ToulonCopyright: Gerardo Borbolla/Shutterstock.com
ToulonToulon is a genuine incarnation of Provence, not one of those garishly painted souvenir shops some other towns along the Riviera seem to have turned into. Toulon smells of real lavender and thyme in the market places, of salty sea breeze that wafts through the coastline, and of a vibrant yet relaxing atmosphere that attracts locals and visitors alike.
The CityEver since the Sun King proclaimed Marseille as the centre of French trade at the Mediterranean sea, Toulon's harbour was only of second choice: in its sheltered bay, it accommodated and built the French navy and so it has remained until today. Toulon is the home port for French aircraft carriers and other naval ships: the military base and the Navy’s shipyards occupy a large area in the western part of town, and with its several miles of quays, it is a town within a town itself, now hosting yachts and fishing boats and sailing ships as well. Further to the west, undulating hills and the Château Vallon Cultural Centre arise, and squeezed between the railway station and the yacht harbour,the Old Town and its maze of little alleyways, fountains and delightful squares like le Cours Lafayette (also called le Marché Provence) emerge. To the Southeast, the village Mourillon awaits you with fine old residences of the haute bourgeoisie, lively vegetable markets and above all, sandy beaches, while to the north, the mountain of le Mont Faron towers over the town. Take the cableway up to the top for a magnificent view over the turquoise bay.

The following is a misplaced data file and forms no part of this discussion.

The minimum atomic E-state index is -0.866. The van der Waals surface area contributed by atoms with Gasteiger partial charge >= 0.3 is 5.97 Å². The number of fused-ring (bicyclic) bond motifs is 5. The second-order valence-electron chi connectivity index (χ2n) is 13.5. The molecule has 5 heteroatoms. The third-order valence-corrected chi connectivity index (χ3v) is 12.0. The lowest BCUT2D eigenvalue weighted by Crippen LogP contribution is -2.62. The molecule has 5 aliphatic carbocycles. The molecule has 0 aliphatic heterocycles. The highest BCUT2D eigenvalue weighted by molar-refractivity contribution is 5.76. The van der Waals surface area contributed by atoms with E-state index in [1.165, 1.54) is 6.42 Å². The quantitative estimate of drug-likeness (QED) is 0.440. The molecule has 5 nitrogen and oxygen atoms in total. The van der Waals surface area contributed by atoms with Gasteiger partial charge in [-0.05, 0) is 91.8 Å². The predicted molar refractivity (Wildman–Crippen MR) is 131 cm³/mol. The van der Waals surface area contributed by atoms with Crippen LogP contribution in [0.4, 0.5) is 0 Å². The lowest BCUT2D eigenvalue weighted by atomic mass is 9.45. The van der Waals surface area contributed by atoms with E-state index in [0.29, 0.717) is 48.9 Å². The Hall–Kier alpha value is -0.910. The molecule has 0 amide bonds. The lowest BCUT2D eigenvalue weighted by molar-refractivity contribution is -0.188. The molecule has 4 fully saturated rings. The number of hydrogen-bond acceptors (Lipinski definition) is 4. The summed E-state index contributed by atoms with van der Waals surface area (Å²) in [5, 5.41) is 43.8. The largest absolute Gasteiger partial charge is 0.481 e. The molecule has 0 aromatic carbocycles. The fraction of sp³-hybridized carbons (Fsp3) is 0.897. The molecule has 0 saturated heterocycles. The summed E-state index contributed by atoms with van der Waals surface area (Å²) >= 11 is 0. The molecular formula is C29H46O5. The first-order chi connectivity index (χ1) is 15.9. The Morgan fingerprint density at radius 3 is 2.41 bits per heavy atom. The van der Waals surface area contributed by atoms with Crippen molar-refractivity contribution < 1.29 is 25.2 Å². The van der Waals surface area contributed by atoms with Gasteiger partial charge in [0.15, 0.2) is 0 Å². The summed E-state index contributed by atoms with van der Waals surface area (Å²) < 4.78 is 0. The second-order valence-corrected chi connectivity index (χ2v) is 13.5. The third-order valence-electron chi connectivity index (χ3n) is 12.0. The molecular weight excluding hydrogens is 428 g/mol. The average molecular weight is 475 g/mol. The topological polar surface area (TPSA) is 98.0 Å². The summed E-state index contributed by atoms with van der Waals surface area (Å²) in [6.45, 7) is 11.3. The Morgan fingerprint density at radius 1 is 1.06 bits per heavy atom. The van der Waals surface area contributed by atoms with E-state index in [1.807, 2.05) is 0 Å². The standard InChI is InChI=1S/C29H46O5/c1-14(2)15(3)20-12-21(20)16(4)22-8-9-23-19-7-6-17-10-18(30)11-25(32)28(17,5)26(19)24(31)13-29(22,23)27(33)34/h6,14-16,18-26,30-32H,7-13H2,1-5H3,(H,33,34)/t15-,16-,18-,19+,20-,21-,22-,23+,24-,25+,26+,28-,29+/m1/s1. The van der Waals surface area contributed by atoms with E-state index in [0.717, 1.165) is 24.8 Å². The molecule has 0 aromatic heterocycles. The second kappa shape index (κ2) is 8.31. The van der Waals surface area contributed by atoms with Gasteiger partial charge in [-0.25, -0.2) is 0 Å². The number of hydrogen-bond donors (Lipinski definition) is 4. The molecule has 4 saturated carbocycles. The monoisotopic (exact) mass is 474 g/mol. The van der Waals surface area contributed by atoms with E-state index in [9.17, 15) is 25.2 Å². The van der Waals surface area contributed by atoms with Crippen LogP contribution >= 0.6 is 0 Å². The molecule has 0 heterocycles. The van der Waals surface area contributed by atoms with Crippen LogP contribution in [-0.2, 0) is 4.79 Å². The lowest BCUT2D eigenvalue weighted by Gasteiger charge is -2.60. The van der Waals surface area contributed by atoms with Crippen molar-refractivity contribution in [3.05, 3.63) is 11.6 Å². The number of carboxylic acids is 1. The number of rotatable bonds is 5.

Do & See
Toulon is the very soul of Provence, as this huge military port reveals its sunny charm nearly all year long: while breathing in the breeze of the majestic sea, you can also take in the fragrances of Provence herbs and oils while experiencing a culturally rich atmosphere that heartily welcomes you to everywhere.
In Provence, just walking around hills and fountains will give you a good idea of what to expect in the restaurants: scents of thyme, rosemary, and fresh vegetables in olive oil hanging in the air. It is, however, mainly simple food, as a little tapenade (purée of olives) on some bread, a glass of rosé wine, and some marinated and grilled peppers are quite enough for treating any visitor like heaven. Especially when eating outside beside a fountain, in the shade of some plane trees, in the heart of Toulon, visitors enjoy this city probably best.
Cafés are a way of life in this part of the world. Everybody has their own favourite, depending on the time of day – but at the same time, the café that happens to be nearest is your favourite. In short, they exist to make life easier and more relaxed. A croissant in the morning, a coffee in the evening, or perhaps a pastis before going to a restaurant? The field is wide open!
Bars & Nightlife
The Provençal nights are gentle and treacherously beautiful, so it's no surprise that the sailors' town of Toulon has a thousand-year-old tradition of partying well into the night. The cafés and bars around the harbour and along the beaches at Mourillon are the most popular ones, but there are also quite a few hidden places just waiting to be found.
Shopping in Toulon is a pleasure, as discovering the small alleyways and fountains around place Puget and rue d’Alger and browsing in clothes shops or little bookshops always keep hidden surprises. If you admire the more chic areas around Mourillon, the antique shops and designer boutiques will give you some idea of how those houses are furnished, and if you feel the lure of the sea down by the harbour, you can always buy some fishing or diving equipment.